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RISE spearheads campaign to free Luis Mora

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Luis Mora came to this country when he was 11 years old, in 2009. Luis went down to San Diego to visit his partner Jaleen Udarbe’s family for the holidays. After making a wrong turn, they found themselves at an immigration checkpoint, where Luis was asked if he was a citizen of the United States. After admitting to the California Border Patrol officer that he was indeed an undocumented student at UC Berkeley, Luis was detained. To this day, Luis still sits in a detention center waiting for his release.

The core members of Rising Immigrant Scholars through Education, or RISE, found out about Luis Mora’s detention on Dec. 31, 2017. Immediately, during our own holiday celebrations, we began planning how we would free Luis. A group of RISE members began the campaign that would ultimately get the attention of senators and Congress members.

Unfortunately, Luis’ case is not the only one. Right now, he is at Otay Mesa Detention Center, a place that is known for breaking human trafficking laws by forcing immigrants to work all day for $1.50. In total, California has eight other immigration detention centers similar to Otay Mesa. The immigrants in these detention centers do not get the visibility that Luis receives because they are not “DREAMers.” These immigrants are not your perfect immigrant sob story that forces even U.S. Sen. Kamala Harris to write a letter for them. These are the immigrants who are constantly thrown under the bus for the sake of the “good immigrant” rhetoric. Floricel Liborio Ramos, for example, has been detained at Mesa Verde Detention Center for almost 10 months. Floricel is an indigenous Huichol woman from Mexico with three children who desperately need their mom back. RISE, alongside different grassroots organizations, has been fighting for Floricel’s case since the very beginning. Despite all of our efforts, Floricel has not gotten enough media attention because she does not fit the mold of a “good immigrant.”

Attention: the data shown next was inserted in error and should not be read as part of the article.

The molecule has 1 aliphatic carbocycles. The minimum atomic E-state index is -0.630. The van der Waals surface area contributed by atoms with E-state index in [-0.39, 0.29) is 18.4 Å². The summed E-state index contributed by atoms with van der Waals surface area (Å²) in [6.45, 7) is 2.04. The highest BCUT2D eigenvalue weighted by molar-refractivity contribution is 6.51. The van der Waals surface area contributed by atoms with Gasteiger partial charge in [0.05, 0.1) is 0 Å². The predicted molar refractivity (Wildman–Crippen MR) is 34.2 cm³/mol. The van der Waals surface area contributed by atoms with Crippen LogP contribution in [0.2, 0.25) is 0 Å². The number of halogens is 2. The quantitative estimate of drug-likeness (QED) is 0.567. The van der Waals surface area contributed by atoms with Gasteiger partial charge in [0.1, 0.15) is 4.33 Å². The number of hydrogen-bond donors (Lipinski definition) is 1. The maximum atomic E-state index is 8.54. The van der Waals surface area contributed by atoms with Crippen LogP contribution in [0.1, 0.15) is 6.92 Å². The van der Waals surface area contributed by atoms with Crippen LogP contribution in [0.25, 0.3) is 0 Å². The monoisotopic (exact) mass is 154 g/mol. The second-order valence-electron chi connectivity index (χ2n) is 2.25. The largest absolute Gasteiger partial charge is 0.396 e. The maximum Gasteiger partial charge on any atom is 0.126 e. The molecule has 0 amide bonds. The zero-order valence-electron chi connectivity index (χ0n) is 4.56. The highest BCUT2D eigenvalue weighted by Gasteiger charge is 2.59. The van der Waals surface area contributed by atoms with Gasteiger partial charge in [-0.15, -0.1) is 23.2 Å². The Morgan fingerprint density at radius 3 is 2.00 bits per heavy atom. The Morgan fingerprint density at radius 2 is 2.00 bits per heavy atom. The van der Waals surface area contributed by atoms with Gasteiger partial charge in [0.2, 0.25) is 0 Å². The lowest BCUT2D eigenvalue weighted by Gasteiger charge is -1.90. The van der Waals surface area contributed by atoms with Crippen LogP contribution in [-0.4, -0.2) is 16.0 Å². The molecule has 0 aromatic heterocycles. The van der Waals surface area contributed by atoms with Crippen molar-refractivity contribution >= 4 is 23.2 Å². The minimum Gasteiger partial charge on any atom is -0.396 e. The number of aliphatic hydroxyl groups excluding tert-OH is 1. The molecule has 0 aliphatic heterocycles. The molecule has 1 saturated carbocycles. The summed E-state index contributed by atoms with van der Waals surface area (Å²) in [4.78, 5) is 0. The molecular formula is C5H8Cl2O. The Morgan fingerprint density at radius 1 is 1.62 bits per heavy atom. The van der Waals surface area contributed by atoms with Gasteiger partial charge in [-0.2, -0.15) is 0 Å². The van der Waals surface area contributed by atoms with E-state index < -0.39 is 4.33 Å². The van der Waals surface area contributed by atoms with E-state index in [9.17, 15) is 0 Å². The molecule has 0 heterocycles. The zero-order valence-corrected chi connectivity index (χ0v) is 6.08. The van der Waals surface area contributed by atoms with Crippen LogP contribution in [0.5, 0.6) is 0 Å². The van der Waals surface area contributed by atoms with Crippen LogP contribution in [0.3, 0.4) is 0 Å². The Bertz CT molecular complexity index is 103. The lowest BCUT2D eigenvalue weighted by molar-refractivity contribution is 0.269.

At the same time Luis’ campaign was going on, Fernando Carrillo’s family reached out to us to bring attention to their own struggle to free Fernando — a father of three, a hard-working immigrant and not a criminal. Sadly, Fernando’s campaign has not gained as much attention as Luis’ campaign. Is it too much to ask to get this community member back to his family? It seems that these three qualities are not enough to warrant his release.

The current rhetoric judges us immigrants by what we can offer to this country. The American dream is only for Americans. Undocumented youths who qualify for DACA are allowed to remain in this country because they are seen as essentially American; they have lived here since they were children and they “contribute” to our communities and economies. The rest of us are either too old or too foreign (or a combination of both) to deserve the American dream. We are too “criminal” and not white enough. We come from “shithole countries.” Undocumented peoples have to live in the shadows and constantly prove our worth to live in a country that does not want us and yet needs our labor to function.

Luis will hopefully be released Wednesday, Jan. 17 during his bond hearing, but what about the other immigrants in detention centers? Do they deserve to be released? What will happen to them? As undocumented persons in the United States, we live in a constant state of uncertainty. We do not know if we will be allowed to remain in this country or deported to places where we will face death. Temporary Protected Status holders, for example, are being asked to decide between returning to the dangerous conditions of their countries or staying as undocumented peoples. I ask you, then, are we worthy of your support? When you say you stand by immigrants, do you also stand by the criminals, by the mothers, by the construction workers, by the sex workers, by the doctors, by the students? Will you stand by the Black and brown immigrants, by the transgender immigrants, by the most oppressed peoples who seek refuge in this country? Will you allow us to live as human beings worthy of life like any other American, or will you turn us away because our lives are not worth as much as yours?

María Atanacio, Paola Correa, Michael Mitchell, Anny Patiño and Valeria Suarez are the core members of RISE.

JANUARY 16, 2018